About the presenter: Darrell Dodge is a person who stutters who is a Masters degree candidate in Speech-Language Pathology at the University of Colorado at Boulder. He created and manages the National Stuttering Project's Web site; leads the NSP's Denver Chapter; and operates an Internet Web development and hosting business. He returned to school after a varied and successful 25-year career in advertising, technical editing, and research project management. A big inspiration for his career change was his speech therapy with Dr. Peter Ramig, a professor at CU. He holds an MA in English Literature from the University of Cincinnati, was awarded the American Wind Energy Association's "Federal Award" in 1996, and was named "Member of the Year" by the NSP in 1998.


"Dysphagia" Wha?

Do Stuttering Therapists Need to Study the Full Speech-Language-Hearing Curriculum?

by Darrell Dodge
Colorado, USA

There is a line of argument that, because stuttering seems to be totally different in many respects from other speech disorders, training for stuttering therapy doesn't need to be conducted as part of a complete speech-language and hearing curriculum. Some have gone so far as to say that stuttering is not really a speech disorder and that therapy should be taught as part of a psychology curriculum. While I've had some sympathy for the first viewpoint (though not the second) in the past, this diminishes as I progress through my graduate studies.

This argument is driven by the idea that requiring future stuttering therapists to learn all of the other speech disciplines in the course of obtaining competence in clinical practice is a waste of time and actually distracts them or dilutes their interest in their specialty. I have some sympathy with this view. Most graduate students can go through an entire SLH education with only one semester-long course in stuttering. Some manage to avoid stuttering coursework entirely. Meanwhile, the student interested in stuttering therapy will be required to take one or more courses in a variety of other areas such as phonology, motor-speech, voice, aural (hearing) rehabilitation, aphasia, cognitive disorders, learning-language disorders (child and adult), and augmentative and alternative communication. Because of the low incidence of stuttering (relative to, say, articulatory problems) and the appropriate definition of stuttering as a separate disorder with its own set of issues, stuttering is rarely even mentioned during many of these other courses.

Further, there are a number of ongoing debates about mismatches and omissions in the SLH curriculum. One of the most intense concerns Dysphagia, which - for those who may not have an unabridged dictionary handy - refers to a variety of swallowing disorders. There are many people in other speech-language areas who don't think swallowing problems caused by strokes, tumors, and other maladies should be the domain of speech-language pathologists at all. The argument for including them is that 1) they have at least some acquaintance with the anatomy and normal function of the mouth, throat, and the larynx, and 2) swallowing problems often co-occur with speech and language problems caused by strokes, traumatic brain injury, and various mouth and throat cancers. This makes eminent sense for an SLP in a hospital environment or for a voice therapist in private practice. But it doesn't seem very relevant for an SLP going into an elementary school-based practice, for example.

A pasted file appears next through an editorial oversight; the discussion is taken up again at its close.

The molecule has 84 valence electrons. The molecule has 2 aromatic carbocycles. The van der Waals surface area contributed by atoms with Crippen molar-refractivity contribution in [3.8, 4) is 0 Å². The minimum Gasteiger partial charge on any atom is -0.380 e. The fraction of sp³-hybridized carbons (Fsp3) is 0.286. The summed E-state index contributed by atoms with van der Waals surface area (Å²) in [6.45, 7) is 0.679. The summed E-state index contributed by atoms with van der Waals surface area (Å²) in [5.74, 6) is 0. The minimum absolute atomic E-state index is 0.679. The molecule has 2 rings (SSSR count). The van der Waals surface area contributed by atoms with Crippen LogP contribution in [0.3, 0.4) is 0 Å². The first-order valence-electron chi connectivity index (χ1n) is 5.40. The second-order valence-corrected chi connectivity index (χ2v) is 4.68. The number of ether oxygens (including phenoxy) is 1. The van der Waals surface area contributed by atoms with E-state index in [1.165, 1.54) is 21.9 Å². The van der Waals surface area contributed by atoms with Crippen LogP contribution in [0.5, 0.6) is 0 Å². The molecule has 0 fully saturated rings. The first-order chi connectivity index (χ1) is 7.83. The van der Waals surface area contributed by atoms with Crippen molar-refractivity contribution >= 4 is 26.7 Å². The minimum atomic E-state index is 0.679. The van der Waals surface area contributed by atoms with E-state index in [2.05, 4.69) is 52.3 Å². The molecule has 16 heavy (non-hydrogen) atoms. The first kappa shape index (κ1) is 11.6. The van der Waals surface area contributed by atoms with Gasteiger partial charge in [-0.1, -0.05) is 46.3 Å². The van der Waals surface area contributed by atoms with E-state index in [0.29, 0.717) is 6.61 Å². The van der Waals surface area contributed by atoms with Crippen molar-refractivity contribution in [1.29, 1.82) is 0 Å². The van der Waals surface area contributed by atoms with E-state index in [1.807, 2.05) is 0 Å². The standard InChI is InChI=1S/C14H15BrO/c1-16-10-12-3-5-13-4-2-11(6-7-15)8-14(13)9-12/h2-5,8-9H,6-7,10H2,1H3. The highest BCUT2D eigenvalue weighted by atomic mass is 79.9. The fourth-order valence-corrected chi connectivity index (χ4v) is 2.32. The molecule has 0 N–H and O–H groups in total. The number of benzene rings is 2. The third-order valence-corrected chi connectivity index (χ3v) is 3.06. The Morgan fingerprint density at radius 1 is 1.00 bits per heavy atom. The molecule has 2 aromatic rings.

With the reality of a clinical specialty in stuttering therapy getting closer and closer (as a result of the ongoing work of ASHA's SID-4), and with a prevailing sympathy in some quarters for the viewpoints discussed above, there's liable to be a tendency to want to break stuttering therapy training away from the SLH core curriculum. This may even be intensified by the growing claims for the efficacy of therapy programs conducted by people with no formal training in speech-language science. For a variety of reasons, I think that this would be a grave mistake.

Beefing up the academic and clinical requirements for stuttering therapy training that actually involve stuttering would be highly welcome. But I'd like to say that - without question - every single course and line of inquiry I've undertaken in graduate school (including Dysphagia) has contributed to making me more knowledgeable about stuttering and a better stuttering therapist.

I've provided a discussion of some of my own reasons for thinking this way. It would be interesting to hear more about this - pro and con - from SLP's, teachers and students in SLH and other curricula, as well as from other people who stutter.


Knowledge About and Awareness of the Speech Mechanism

For anyone planning to specialize in stuttering therapy, it's absolutely essential to increase self-awareness of the speech mechanism. This is doubly important for a PWS going into therapy. One of the frustrating things about being a person who stutters is the relative lack of awareness humans have of their speech and vocal apparatus. To test this, please respond to the following commands: "Open your vocal folds. Now close your vocal folds."